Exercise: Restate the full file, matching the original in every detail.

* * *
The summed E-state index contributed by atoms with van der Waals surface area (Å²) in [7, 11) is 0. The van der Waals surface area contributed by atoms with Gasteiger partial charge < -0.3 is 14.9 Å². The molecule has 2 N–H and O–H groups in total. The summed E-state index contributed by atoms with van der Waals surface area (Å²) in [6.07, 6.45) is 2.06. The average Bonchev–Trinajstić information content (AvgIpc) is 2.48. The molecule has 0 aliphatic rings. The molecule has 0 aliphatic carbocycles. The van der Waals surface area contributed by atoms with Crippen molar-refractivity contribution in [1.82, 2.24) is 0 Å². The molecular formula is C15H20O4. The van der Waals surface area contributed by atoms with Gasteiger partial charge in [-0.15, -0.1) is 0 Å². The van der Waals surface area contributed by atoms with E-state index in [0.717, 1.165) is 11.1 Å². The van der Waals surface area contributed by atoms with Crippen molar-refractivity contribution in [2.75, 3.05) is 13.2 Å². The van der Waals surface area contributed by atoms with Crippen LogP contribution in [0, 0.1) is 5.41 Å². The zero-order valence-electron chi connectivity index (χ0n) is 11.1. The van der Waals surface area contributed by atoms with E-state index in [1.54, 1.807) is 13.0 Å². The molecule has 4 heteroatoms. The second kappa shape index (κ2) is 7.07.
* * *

The summed E-state index contributed by atoms with van der Waals surface area (Å²) in [7, 11) is 0. The van der Waals surface area contributed by atoms with Gasteiger partial charge < -0.3 is 14.9 Å². The molecule has 2 N–H and O–H groups in total. The summed E-state index contributed by atoms with van der Waals surface area (Å²) in [6.07, 6.45) is 2.06. The average Bonchev–Trinajstić information content (AvgIpc) is 2.48. The molecule has 0 aliphatic rings. The molecule has 0 aliphatic carbocycles. The van der Waals surface area contributed by atoms with Crippen molar-refractivity contribution in [1.82, 2.24) is 0 Å². The molecular formula is C15H20O4. The van der Waals surface area contributed by atoms with Gasteiger partial charge in [-0.15, -0.1) is 0 Å². The van der Waals surface area contributed by atoms with E-state index in [0.717, 1.165) is 11.1 Å². The van der Waals surface area contributed by atoms with Crippen molar-refractivity contribution in [2.75, 3.05) is 13.2 Å². The van der Waals surface area contributed by atoms with Crippen LogP contribution in [0, 0.1) is 5.41 Å². The zero-order valence-electron chi connectivity index (χ0n) is 11.1. The van der Waals surface area contributed by atoms with E-state index in [1.54, 1.807) is 13.0 Å². The molecule has 4 heteroatoms. The second kappa shape index (κ2) is 7.07.